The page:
Numbering arguments, clear sign-posting, overviews, underviews, impact calc, roadmaps, referring to cross-x.
Clarity and not just looking at computer the whole time. Being sufficiently loud.
Good use of cross-x, which is underrated. I'm not sure why people don't do this, but in cross-x you can read opponent's evidence, ask about warrants in the card (sometimes they're not there), and author quals.
Kicking arguments strategically or going for something unconventional.
Using logic, analyzing evidence (looking for warrants in the cards), or a good line-by-line. Also, if neg: covering the 1AC, as opposed to generic off-case heavy strats. On case argumentation seems to be a dying art, which is sad, but as the neg if you do a good job covering case in my book it goes a long way. Aff: being super organized, grouping arguments, etc, especially in rebuttals. Handling the 2ac well is also something that helps. If you're doing a 2ac without prep and the speech is super-methodical I'm going to notice.
Being polite to opponents. Being aggressive is ok, but use best judgement.
Having fun, making jokes or demonstrating your knowledge of the topic.
I like impact turn debates and conversely impact defense, these are a great way to deviate the round from typical tropes, and can be very engaging.
I will never give you an L if I didn't like your way of debating or what you said. But if you require me to somewhat intervene in the round because of a poor debate I will give low point wins. I've given low point wins before to teams that did the better job strategically but had issues articulating things. If you cross the line as far as politeness, again, I will give VERY low speaks. Generally though, that's only happened 4-5 times in 8 years of judging for me.
LD has gotten more policy-oriented. I have no issue with this. I do see some strategic issues if a 1ar spends the majority of the speech reading cards. Conversely I see issues with a 1nc with too many cards and not enough of a linebyline.
I don't think I've ever evaluated/ decided a round off a framework flow unless it had something to do with a K/ K aff being ran. You can concede framework if you want I just need to how your offense gets some access to some framework. What I'm suggesting is not undercovering contention level arguments and the linebyline.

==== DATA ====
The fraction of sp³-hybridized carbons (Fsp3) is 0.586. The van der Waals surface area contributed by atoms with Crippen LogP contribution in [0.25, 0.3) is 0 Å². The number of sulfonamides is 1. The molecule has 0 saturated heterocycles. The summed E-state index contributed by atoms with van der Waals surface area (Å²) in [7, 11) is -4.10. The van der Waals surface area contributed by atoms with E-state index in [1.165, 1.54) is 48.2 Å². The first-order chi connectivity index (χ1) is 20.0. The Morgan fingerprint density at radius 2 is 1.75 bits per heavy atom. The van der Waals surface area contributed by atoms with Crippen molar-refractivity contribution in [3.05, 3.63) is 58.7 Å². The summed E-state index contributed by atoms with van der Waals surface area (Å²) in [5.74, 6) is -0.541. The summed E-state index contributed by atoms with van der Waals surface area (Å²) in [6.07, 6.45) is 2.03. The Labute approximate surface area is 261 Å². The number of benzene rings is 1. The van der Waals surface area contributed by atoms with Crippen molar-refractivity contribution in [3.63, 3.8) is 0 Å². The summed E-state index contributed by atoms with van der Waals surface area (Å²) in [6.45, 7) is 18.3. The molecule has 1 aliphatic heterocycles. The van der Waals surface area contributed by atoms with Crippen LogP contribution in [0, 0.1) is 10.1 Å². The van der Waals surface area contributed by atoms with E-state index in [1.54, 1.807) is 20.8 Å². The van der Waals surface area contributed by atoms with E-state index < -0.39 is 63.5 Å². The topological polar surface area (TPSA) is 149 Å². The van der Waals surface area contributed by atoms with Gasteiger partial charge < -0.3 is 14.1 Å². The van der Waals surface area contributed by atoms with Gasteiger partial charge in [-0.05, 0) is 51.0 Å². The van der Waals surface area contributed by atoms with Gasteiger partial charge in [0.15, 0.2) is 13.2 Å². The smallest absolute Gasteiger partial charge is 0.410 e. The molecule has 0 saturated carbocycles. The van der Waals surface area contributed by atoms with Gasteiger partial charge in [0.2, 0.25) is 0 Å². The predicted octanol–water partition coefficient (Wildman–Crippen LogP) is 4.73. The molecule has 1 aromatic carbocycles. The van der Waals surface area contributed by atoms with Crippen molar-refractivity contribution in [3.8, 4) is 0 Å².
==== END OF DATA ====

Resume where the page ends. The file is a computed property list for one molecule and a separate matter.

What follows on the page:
Something that really makes it easier for me to evaluate the round is organization: numbering arguments, roadmaps, signposting, overviews, underviews. Being very clear about where you are on the flow at any time.
There is a tendency for blippy arguments to be hidden in the framework, or as underviews. the only way I can vote on them is if they are extended and impacted out.
I'm really not sure what has happened on the cutting edge of LD since getting out of high school. I know that theory/ framework debates have gotten to be more commonplace, with the utility of some of this theory questionable at best. Since then I've judged a lot of theory heavy, k heavy and policy rounds; i would say I have not judged many of these "tricks" rounds. Arguments are arguments, and they all function the same way, generally, what I'm suggesting is avoid the buzzwords and tell me the function of the argument.
As far as theory, I have voted on all sorts of theory arguments, but they have to be impacted, and i have to know how they are voting issues. Can't ever remember voting on disclosure theory.
Usually i vote for the team that communicates better, of course they should be making the better arguments, but communication and persuasion are so important. In rebuttals I need to know about drops and hear some sort of weighing. I'm not in the camp that wants a card for every argument, speech times are already so short in PF. Go as fast as you want but realize that going faster may just make the debate more messy.
If you want to know what you can do to have a better chance at winning: extend evidence, talk about warrants, compare your evidence to your opponents'.
As a debater I had a lot of success in congress. I view congress as being an adversarial, somewhat extemporaneous event where you make good arguments backed by evidence and logic. Knowledge of parliamentary procedure is a definite plus, and I am looking for engagement and responsiveness regardless of what speech it is in the cycle. In other words, clash matters highly in congress, especially because speeches can tend to get stale pretty quickly if there are not (new) original arguments being made.
I prefer to not be involved in email chains or document sharing but sometimes I slip up and look at the speech documents. Avoid clipping cards--this is a breach of debate ethics and could result in loss of the round if there is a repeated pattern of doing it. I prefer that debaters self-police any ethical issues, and direct my attention to the issue while the round is happening, then I'll try to resolve the issue.